This February we’ll be relocating a number of perennials. Sometimes it takes a few years of observation to see where a perennial will thrive. Over the last few years we’ve watched our grapevines wither, suffer, and languish where they were planted. We have gotten grapes from them, but they aren’t performing at their best. They’re planted on the north side of our property, in full sun on a slight slope, but I think they need a bit more protection from the wind.
We’ll be moving the three varieties of grape to our back courtyard, where they will live in a much warmer and well protected area. We’ll be building a large pergola in the courtyard for CSA potlucks and other functions. The grapes will populate the pergola, and the thick brick walls that surround the courtyard will help break the wind. The warmth of the courtyard walls will radiate out at night, providing a little extra comfort to the vines.
Our next suffering perennials are the fig trees. We lost two trees last year with the heavy frosts. The fig trees we purchased were supposed to be hardy in zone 7, but each year in fall, the fig trees die back and then shoot up from the root in the spring. The five surviving fig trees are located also on the north side of the property. I feel they are going through the same kind of suffering as the grapevines.
We’ll be moving the fig trees onto the courtyard as well. Two will go in large pots, one will be planted near the grapevines, and two fig trees will be relocated near where we’ll be raising our meat rabbits. My hope is that the courtyard walls will provide some wind relief so that the figs don’t die back to the root anymore. Then we can allow the two fig trees in the rabbit area to grow large, providing shade for the rabbits during day.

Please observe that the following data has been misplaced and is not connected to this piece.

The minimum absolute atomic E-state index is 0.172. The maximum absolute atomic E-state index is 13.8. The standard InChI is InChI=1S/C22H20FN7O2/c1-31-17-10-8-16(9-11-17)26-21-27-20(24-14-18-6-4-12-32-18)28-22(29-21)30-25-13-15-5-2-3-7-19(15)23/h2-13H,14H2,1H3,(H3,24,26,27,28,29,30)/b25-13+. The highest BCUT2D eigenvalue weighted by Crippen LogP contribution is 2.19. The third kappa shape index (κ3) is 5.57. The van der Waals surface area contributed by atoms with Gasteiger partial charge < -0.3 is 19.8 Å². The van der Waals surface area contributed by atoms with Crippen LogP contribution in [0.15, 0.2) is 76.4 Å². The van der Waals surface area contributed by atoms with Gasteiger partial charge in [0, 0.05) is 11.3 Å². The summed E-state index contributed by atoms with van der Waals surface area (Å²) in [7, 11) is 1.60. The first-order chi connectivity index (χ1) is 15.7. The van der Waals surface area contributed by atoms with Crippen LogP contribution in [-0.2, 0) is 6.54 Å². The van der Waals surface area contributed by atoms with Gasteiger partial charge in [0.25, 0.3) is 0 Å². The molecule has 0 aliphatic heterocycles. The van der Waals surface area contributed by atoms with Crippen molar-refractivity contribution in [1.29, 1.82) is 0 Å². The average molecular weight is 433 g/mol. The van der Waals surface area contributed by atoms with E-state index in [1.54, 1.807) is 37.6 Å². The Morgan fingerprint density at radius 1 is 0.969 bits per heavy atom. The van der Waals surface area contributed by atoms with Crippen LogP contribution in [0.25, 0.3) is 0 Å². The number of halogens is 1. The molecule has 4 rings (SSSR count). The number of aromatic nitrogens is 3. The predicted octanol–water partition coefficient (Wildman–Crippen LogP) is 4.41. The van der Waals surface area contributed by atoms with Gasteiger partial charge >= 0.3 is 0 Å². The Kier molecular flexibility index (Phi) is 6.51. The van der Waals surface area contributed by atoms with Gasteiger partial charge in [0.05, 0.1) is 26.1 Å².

On the right is the area where we’ll be raising rabbits in a large colony. In the center of the brick courtyard walls is the gate that takes you into our courtyard. On either side of the gate is where I will be planting two fig trees.
The next perennials we’ll be moving are:
- Jonathan apple tree
- Fuji apple tree
- 3-1 apple tree
- 3-1 cherry tree
- 3 crab apple trees
Each of these are located right in front of our house. I planted them there to become the beginning of our apple orchard, but they haven’t done as well at all where they’re located.
We found a second septic system on our property that was abandoned long ago, but still seems active. We didn’t understand why all our other fruit trees were doing well, but these apple trees were suffering. All our trees and perennials were on the same watering schedule, and with the amazing rains we got last year, they should have really picked up in growth. But they didn’t. After discovering the abandoned septic, we created a plan to relocate the apple trees to a much better place. Nothing edible will be planted in the front…just flowers, trees and grass.
We’ll be planting one crab apple closer to the house in a very fertile area. Two crab apples and the rest of the fruit apple and cherry trees will go into the chicken pasture. There, they will be watered via the duck tubs.
All our gorgeous mature artichoke plants were killed by the ducks. Not only did they eat every part of the artichoke plants, but they worked their way into the berms and dug out the crowns and roots of the plants until nothing was left of them. I miss having our beautiful artichokes.
I’ll be starting LOTS of new artichokes this year, because there is something about their presence in the garden that just makes me happy.
Stop by our farm site Luna Hill Heritage Farm to sign up for our CSA! www.LunaHill.org